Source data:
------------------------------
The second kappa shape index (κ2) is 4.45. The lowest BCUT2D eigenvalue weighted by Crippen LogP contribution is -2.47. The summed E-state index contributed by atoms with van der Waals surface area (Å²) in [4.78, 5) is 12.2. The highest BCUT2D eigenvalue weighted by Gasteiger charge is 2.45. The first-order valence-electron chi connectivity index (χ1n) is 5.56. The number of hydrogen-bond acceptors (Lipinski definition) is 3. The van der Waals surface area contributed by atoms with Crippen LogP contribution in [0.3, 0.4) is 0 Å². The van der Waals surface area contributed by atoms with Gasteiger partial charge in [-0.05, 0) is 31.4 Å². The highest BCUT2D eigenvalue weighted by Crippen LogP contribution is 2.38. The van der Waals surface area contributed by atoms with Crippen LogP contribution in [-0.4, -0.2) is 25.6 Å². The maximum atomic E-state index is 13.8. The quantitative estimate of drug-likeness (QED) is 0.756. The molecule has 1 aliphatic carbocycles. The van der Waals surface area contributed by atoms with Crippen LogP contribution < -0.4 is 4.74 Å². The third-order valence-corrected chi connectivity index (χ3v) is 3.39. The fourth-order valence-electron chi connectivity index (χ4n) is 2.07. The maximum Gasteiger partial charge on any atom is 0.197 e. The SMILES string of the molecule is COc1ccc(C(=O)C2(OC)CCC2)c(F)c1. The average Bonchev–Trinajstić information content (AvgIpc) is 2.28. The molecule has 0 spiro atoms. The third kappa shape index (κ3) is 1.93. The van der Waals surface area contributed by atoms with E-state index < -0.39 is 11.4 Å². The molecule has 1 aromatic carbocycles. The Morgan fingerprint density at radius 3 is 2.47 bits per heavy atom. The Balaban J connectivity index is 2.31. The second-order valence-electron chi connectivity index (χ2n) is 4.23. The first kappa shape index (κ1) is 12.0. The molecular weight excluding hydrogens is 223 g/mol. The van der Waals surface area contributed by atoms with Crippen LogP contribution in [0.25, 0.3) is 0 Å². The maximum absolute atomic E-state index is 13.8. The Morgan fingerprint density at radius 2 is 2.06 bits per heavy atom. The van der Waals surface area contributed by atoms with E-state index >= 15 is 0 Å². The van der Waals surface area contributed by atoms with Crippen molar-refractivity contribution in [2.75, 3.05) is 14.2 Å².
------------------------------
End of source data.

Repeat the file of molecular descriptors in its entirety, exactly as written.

The second kappa shape index (κ2) is 4.45. The lowest BCUT2D eigenvalue weighted by Crippen LogP contribution is -2.47. The summed E-state index contributed by atoms with van der Waals surface area (Å²) in [4.78, 5) is 12.2. The highest BCUT2D eigenvalue weighted by Gasteiger charge is 2.45. The first-order valence-electron chi connectivity index (χ1n) is 5.56. The number of hydrogen-bond acceptors (Lipinski definition) is 3. The van der Waals surface area contributed by atoms with Crippen LogP contribution in [0.3, 0.4) is 0 Å². The van der Waals surface area contributed by atoms with Gasteiger partial charge in [-0.05, 0) is 31.4 Å². The highest BCUT2D eigenvalue weighted by Crippen LogP contribution is 2.38. The van der Waals surface area contributed by atoms with Crippen LogP contribution in [-0.4, -0.2) is 25.6 Å². The maximum atomic E-state index is 13.8. The quantitative estimate of drug-likeness (QED) is 0.756. The molecule has 1 aliphatic carbocycles. The van der Waals surface area contributed by atoms with Crippen LogP contribution < -0.4 is 4.74 Å². The third-order valence-corrected chi connectivity index (χ3v) is 3.39. The fourth-order valence-electron chi connectivity index (χ4n) is 2.07. The maximum Gasteiger partial charge on any atom is 0.197 e. The SMILES string of the molecule is COc1ccc(C(=O)C2(OC)CCC2)c(F)c1. The average Bonchev–Trinajstić information content (AvgIpc) is 2.28. The molecule has 0 spiro atoms. The third kappa shape index (κ3) is 1.93. The van der Waals surface area contributed by atoms with E-state index < -0.39 is 11.4 Å². The molecule has 1 aromatic carbocycles. The Morgan fingerprint density at radius 3 is 2.47 bits per heavy atom. The Balaban J connectivity index is 2.31. The second-order valence-electron chi connectivity index (χ2n) is 4.23. The first kappa shape index (κ1) is 12.0. The molecular weight excluding hydrogens is 223 g/mol. The van der Waals surface area contributed by atoms with Crippen LogP contribution in [0.25, 0.3) is 0 Å². The maximum absolute atomic E-state index is 13.8. The Morgan fingerprint density at radius 2 is 2.06 bits per heavy atom. The van der Waals surface area contributed by atoms with E-state index >= 15 is 0 Å². The van der Waals surface area contributed by atoms with Crippen molar-refractivity contribution in [2.75, 3.05) is 14.2 Å².